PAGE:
Bullying is a form of abuse, harassment, violence, and/or manipulation that harms or frightens other youth. Children act like bullies in several ways—usually when one or more kids use threats, violence, or intimidation to negatively affect someone else. In addition to physical harassment, bullying happens when one kid or a bunch of kids are really mean to someone just to hurt her feelings, laugh at her, show dislike, or prove that one child isn’t as good as the others.
What are the signs of being bullied?
Warning signs that a child is being bullied are: being afraid or unwilling to go to school, having lots of headaches or stomachaches, sleeping poorly or having nightmares, losing interest in school, and suffering academically. More signs to watch for include:
- Comes home with torn, dirty or wet clothes, or damaged books, or “loses” things without being able to give a proper explanation of what happened.
- Has bruises, cuts, scratches, and injuries that can’t be explained.
- Chooses an “illogical” route to and from school.
- Seems unhappy, downhearted, depressed, or has mood swings with sudden outbursts of irritation or anger.
- Steals or asks for extra money to bribe or soften up the bully.
What If Your Child Is Being Bullied?
The best way to know what’s going on in your child’s life—at school, after school, during practice, or while hanging out with friends—is to be involved. Ask lots of questions and listen to their answers.
Try and create a daily routine where your child tells you about his day.
Take the time to listen and respond.
If your child reports feeling bullied, don’t laugh or shrug it away or explain that it’s “just the age.” Bullying is serious—treat it that way. Be prepared to speak to teachers, coaches, and other adults in charge because they may not have noticed the behavior. One possible solution is to have a meeting to discuss what is happening.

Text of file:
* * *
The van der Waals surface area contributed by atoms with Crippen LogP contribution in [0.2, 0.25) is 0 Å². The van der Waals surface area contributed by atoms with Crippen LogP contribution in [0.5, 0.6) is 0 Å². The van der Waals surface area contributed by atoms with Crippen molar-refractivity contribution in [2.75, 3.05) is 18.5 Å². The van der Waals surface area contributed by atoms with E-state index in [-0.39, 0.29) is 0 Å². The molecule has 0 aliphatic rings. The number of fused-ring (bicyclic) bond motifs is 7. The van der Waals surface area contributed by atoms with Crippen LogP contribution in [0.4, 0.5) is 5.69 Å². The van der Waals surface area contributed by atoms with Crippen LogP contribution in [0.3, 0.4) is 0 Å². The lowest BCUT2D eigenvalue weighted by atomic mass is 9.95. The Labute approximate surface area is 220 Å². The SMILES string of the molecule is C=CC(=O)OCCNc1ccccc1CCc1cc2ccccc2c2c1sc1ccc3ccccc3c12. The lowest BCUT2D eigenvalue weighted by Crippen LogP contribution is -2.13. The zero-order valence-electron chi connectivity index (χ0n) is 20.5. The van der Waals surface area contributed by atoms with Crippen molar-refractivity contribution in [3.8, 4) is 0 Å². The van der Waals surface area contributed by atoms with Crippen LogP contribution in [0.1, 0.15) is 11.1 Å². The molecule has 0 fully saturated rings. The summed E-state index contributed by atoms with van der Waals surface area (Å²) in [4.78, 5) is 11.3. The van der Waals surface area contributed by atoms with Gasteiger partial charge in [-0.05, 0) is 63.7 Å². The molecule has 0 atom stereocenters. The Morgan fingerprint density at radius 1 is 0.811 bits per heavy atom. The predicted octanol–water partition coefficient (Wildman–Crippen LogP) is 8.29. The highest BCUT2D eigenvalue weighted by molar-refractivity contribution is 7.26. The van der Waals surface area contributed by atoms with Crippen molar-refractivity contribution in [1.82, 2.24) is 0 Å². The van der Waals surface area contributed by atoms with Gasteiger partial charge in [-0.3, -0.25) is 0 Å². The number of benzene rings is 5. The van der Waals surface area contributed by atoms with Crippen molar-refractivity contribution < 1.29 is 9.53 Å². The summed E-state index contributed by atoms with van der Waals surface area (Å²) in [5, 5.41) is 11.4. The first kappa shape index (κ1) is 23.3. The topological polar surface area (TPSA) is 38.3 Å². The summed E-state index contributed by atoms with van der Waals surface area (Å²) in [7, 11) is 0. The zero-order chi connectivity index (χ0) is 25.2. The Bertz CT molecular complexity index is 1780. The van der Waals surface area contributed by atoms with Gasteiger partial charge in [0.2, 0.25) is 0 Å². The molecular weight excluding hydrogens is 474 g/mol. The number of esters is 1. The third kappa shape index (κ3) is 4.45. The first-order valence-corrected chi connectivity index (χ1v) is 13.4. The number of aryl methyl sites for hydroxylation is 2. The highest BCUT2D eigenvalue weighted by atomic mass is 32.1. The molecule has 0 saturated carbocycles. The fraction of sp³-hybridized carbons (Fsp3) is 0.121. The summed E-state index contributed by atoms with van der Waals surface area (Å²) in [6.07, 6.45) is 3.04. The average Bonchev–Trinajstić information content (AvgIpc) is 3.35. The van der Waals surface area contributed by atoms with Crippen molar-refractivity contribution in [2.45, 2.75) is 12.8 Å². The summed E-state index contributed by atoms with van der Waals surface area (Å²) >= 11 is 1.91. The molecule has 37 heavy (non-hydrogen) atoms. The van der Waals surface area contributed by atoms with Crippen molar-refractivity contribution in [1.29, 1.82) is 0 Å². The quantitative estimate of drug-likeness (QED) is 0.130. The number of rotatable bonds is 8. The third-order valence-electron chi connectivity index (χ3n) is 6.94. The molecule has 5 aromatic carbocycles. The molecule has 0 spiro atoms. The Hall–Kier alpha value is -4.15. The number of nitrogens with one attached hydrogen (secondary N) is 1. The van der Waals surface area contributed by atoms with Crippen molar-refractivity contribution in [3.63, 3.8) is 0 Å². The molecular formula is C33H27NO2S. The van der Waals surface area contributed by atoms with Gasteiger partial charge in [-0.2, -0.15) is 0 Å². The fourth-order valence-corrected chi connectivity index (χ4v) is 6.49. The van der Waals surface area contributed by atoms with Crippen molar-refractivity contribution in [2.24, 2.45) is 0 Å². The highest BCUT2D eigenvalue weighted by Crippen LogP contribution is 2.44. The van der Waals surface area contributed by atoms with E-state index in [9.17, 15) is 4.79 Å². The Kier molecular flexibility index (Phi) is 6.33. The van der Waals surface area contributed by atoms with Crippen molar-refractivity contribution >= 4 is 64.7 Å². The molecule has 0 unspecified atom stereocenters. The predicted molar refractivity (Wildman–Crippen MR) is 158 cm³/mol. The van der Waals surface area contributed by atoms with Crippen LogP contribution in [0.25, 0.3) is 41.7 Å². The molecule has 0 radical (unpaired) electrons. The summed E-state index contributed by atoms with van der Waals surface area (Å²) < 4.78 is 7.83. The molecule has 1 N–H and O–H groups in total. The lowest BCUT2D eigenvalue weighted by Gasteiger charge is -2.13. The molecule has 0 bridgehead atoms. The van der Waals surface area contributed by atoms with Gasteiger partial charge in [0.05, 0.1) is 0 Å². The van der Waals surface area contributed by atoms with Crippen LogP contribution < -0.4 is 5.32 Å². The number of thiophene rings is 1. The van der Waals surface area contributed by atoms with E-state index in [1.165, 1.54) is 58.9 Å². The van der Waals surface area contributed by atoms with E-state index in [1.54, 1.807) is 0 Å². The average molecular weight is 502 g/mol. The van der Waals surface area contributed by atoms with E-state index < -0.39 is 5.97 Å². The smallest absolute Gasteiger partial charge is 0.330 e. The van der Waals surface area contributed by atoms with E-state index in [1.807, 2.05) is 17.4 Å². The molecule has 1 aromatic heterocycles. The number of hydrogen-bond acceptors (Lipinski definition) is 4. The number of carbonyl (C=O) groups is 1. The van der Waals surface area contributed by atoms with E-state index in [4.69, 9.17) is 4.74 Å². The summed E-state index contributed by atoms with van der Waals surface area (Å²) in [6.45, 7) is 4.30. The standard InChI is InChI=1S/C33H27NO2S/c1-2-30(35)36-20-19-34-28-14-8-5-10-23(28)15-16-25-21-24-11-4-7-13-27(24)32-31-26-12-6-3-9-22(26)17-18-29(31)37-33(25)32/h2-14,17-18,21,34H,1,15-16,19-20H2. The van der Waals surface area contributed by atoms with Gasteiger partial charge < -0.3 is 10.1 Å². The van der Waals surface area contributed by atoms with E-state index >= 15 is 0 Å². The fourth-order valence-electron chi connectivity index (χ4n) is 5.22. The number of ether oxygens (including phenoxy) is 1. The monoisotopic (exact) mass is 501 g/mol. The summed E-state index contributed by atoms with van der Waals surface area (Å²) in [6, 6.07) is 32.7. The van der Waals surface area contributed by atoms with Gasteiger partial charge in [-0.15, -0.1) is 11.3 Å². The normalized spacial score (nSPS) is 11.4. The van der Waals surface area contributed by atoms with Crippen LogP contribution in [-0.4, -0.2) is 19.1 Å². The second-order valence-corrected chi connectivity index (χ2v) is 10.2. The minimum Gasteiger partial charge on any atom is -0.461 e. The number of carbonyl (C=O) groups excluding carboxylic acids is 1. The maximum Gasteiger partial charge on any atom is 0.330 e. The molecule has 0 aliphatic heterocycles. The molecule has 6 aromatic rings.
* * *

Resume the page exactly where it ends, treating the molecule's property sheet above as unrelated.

Having a Bully-Free Family
How can you stop a child’s bullying behavior? Good question. One way to start is to examine the dynamics of your own family. Is it possible that the child is copying behavior he’s seen modeled? What are your family’s rules about how to talk to each other? Let your children know what’s okay and what’s not okay. Every child needs to learn the importance of treating other people with respect. Make sure your children understand that it’s not right to take advantage or hurt someone just because they feel as if they can.
Humor is a great element to include in your family’s conversations, just make sure to keep it positive. Playful teasing is normal—usually it’s something funny between two people who already know each other. For example, if your child finishes everything on his plate at dinner and his grandparent says, “I guess you weren’t very hungry,” that would be gentle teasing. In contrast, mean teasing is hurtful and is intended to hurt the person’s feelings.
If a child’s behavior seems like bullying to you, it probably is. Parents need to set limits and show what acceptable behavior is. After all, bullying can even happen in the home. If parents ignore behavior they don’t like, they are accepting it. Do not ignore this behavior or hope he’ll grow out of it. Bullying is not something that is likely to disappear. Bullying hurts everybody!